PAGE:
It’s a tough balancing act.
Heads of E.U. environment ministries are in Brussels discussing changes to its cap-and-trade emissions permit system to ensure that regulation doesn’t push big industry abroad on the one hand, but drives emission cuts to speed up the transition to a green economy on the other.
Seen as the cornerstone of E.U. efforts to tackle climate change, the emissions-trading system is suffering from a gigantic oversupply of pollution permits.
“The far too large surplus of permits must be reduced to create incentives for investment in climate protection,” German Environment Minister Barbara Hendricks told the Rheinische Post newspaper ahead of talks with her E.U. colleagues.
But in the same breadth, the minister warned of even stricter regulations that could spur big industry to relocate to countries with laxer climate protection rules.
“We need our industry to stay in Europe,” she said, adding that climate protection isn’t served when companies leave the region to “produce as much if not more carbon dioxide emissions” in countries with lower environmental standards.
“We need our industry to stay in Europe.”
Europe introduced its emissions-trading system in 2005. It is the world’s first major carbon market and remains the biggest today, regulating emissions of about 11,000 industrial and power companies.
Under the system, a cap is fixed and companies buy permits allowing them to emit a certain share of carbon dioxide into the atmosphere. Firms that exceed their individual limit are able to buy unused permits from others that have taken steps to cut their emissions.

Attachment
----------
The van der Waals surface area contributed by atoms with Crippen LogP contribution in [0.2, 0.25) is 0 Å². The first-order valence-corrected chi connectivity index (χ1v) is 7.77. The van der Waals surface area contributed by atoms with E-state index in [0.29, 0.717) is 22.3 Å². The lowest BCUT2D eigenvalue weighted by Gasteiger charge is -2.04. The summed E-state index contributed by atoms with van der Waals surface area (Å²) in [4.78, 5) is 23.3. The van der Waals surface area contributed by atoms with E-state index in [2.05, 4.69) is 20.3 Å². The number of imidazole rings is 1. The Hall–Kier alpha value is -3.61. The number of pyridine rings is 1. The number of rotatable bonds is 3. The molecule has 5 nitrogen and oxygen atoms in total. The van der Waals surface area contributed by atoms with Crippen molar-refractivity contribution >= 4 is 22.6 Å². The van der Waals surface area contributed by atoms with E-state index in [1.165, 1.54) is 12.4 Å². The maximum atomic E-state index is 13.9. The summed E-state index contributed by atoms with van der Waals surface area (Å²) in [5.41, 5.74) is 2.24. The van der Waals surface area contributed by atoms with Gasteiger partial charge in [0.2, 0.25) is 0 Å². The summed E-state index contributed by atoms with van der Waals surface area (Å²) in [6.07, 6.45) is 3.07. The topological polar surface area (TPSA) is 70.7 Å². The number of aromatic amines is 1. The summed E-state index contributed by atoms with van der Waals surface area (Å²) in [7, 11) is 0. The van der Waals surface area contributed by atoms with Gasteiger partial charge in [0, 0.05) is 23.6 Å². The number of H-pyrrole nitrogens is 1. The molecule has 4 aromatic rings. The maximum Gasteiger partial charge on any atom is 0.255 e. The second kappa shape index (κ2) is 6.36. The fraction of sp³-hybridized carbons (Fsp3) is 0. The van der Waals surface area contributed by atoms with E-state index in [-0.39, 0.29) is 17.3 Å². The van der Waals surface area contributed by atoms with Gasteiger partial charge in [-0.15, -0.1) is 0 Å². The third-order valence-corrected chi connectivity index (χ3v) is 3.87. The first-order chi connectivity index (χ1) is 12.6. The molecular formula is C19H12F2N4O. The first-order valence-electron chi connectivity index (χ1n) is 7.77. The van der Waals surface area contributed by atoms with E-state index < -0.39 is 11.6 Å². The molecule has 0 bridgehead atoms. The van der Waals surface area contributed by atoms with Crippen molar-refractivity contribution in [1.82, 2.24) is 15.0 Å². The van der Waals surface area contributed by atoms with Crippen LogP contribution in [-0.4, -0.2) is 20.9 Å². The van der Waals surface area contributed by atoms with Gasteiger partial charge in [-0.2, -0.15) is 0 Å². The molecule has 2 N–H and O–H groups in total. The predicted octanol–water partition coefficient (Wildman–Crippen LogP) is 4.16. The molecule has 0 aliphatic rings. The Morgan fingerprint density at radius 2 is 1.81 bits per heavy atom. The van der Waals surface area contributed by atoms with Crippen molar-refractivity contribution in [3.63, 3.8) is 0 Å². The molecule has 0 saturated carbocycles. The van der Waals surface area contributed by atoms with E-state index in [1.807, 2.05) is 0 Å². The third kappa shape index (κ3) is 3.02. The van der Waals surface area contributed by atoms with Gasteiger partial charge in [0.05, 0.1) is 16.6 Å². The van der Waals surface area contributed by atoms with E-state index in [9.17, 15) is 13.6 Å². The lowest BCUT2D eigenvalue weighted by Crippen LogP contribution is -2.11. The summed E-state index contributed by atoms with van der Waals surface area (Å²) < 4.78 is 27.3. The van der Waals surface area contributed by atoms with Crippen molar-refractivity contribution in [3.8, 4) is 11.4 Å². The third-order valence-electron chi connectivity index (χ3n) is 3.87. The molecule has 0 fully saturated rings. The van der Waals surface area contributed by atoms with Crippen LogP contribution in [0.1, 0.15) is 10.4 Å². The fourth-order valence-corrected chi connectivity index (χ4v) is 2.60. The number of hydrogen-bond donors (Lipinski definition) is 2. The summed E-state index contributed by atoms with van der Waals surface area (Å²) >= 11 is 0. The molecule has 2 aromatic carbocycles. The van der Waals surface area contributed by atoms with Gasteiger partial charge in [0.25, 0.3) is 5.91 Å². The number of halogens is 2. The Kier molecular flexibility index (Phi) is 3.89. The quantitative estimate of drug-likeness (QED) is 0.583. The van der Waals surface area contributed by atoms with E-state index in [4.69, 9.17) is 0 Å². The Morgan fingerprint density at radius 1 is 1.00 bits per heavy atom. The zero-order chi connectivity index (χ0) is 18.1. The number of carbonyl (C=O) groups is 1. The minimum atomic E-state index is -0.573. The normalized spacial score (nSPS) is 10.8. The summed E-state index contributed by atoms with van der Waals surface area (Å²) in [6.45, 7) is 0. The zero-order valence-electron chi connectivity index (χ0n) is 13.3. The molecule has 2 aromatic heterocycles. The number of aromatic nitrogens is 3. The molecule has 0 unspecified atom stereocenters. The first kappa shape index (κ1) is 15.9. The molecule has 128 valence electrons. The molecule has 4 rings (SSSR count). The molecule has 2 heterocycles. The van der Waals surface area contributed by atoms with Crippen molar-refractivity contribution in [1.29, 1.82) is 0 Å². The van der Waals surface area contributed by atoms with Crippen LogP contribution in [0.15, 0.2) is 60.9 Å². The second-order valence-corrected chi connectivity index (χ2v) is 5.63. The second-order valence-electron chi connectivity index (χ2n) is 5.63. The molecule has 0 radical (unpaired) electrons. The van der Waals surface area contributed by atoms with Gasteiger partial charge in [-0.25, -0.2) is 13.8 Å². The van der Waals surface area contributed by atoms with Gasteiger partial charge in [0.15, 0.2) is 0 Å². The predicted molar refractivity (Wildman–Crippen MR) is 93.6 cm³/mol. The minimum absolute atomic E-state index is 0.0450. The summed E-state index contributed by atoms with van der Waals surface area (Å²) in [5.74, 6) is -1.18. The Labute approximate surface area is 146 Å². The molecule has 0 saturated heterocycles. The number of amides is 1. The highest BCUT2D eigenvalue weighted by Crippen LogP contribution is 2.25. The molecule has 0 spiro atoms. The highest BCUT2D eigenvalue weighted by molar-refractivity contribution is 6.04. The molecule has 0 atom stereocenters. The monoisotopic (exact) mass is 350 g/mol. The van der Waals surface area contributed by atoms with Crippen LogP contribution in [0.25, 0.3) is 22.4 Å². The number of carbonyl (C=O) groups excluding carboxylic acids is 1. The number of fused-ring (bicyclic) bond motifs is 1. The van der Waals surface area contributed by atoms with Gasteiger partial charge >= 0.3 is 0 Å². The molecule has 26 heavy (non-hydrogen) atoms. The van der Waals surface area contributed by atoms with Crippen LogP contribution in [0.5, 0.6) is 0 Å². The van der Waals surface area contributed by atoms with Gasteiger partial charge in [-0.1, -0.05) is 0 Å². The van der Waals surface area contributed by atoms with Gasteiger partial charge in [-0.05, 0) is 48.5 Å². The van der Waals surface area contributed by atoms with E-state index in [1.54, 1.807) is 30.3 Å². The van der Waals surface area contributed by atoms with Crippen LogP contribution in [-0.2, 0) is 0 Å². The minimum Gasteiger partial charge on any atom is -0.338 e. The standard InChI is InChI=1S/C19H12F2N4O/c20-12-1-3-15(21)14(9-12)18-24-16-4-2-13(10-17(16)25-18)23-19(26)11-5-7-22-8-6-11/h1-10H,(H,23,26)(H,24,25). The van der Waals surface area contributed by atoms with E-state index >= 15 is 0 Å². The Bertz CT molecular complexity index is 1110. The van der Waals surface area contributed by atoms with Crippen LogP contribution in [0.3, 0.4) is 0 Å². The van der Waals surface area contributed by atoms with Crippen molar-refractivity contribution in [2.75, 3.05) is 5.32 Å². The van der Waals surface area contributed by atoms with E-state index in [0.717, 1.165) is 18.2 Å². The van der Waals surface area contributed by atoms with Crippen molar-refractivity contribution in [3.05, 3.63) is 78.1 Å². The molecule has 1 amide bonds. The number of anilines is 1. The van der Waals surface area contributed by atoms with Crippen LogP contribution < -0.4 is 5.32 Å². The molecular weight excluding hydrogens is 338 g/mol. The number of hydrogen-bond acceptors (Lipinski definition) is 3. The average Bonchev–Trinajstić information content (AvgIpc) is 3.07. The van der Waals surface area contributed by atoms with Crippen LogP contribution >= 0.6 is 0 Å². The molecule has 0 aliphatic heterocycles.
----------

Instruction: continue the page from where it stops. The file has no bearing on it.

In theory, the market-based approach should drive down the total number of permits in circulation, making them more expensive. And when the price of a permit rises, the logic goes, the incentive grows for a company to clean up its act and sell permits it doesn’t need.
That’s the theory. But experts say the reality is a highly oversupplied market that is undermining European efforts to curb global warming. And E.U. nations are divided on ways to correct it.
According to Wendel Trio from the Climate Action Network Europe, the oversupply has led to permit prices hovering at around €5 ($5.3) per ton of carbon dioxide. He argues they need to be raised to at least €40 to drive emission cuts.
A key element of the emissions-trading system reform is the so-called market stability reserve. The MSR, as it is known by its acronym, is a bank of sorts for temporarily storing surplus allowances after 2019.
In addition to the MSR, the ministers are debating whether to permanently cancel around 800 million pollution permits from the reserve, to give unallocated permits an expiry data and to allow more ambitious E.U. countries to unilaterally cancel oversupplied permits.
Sweden and France are leading the drive to prop up carbon prices by doubling the rate by which the MSR soaks up excess allowances. The two countries are also pushing for a mechanism for canceling surplus permits after five years.
“The MSR has to be strengthened; we support that,” Jochen Flasbarth, German state secretary for the environment, told journalists ahead of Tuesday’s meetings.
Last week, the European Parliament adopted a draft reform of the emissions-trading system. Now the environment ministers need a common position before beginning talks with the parliament and the European Commission.
An agreement on reforming the carbon market would be the first major piece of climate legislation from the European Union since it ratified the Paris agreement on global warming at the end of 2015.
John Blau is a senior editor with Handelsblatt Global. To contact the author: firstname.lastname@example.org